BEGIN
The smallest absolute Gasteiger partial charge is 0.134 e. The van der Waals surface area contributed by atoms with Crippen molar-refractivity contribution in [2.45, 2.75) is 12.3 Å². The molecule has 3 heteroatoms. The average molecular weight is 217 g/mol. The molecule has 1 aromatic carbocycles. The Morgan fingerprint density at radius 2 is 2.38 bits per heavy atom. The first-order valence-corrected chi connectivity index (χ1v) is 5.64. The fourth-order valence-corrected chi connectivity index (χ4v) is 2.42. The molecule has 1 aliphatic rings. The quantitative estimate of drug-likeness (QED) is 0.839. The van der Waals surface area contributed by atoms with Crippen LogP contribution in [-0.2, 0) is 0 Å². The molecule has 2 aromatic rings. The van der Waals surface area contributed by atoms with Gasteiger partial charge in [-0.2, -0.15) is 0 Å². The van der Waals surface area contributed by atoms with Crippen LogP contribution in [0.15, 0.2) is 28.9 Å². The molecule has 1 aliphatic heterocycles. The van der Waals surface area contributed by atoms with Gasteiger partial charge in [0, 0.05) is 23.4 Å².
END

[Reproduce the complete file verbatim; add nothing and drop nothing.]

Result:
The smallest absolute Gasteiger partial charge is 0.134 e. The van der Waals surface area contributed by atoms with Crippen molar-refractivity contribution in [2.45, 2.75) is 12.3 Å². The molecule has 3 heteroatoms. The average molecular weight is 217 g/mol. The molecule has 1 aromatic carbocycles. The Morgan fingerprint density at radius 2 is 2.38 bits per heavy atom. The first-order valence-corrected chi connectivity index (χ1v) is 5.64. The fourth-order valence-corrected chi connectivity index (χ4v) is 2.42. The molecule has 1 aliphatic rings. The quantitative estimate of drug-likeness (QED) is 0.839. The van der Waals surface area contributed by atoms with Crippen LogP contribution in [-0.2, 0) is 0 Å². The molecule has 2 aromatic rings. The van der Waals surface area contributed by atoms with Gasteiger partial charge in [-0.2, -0.15) is 0 Å². The van der Waals surface area contributed by atoms with Crippen LogP contribution in [0.15, 0.2) is 28.9 Å². The molecule has 1 aliphatic heterocycles. The van der Waals surface area contributed by atoms with Gasteiger partial charge in [0, 0.05) is 23.4 Å².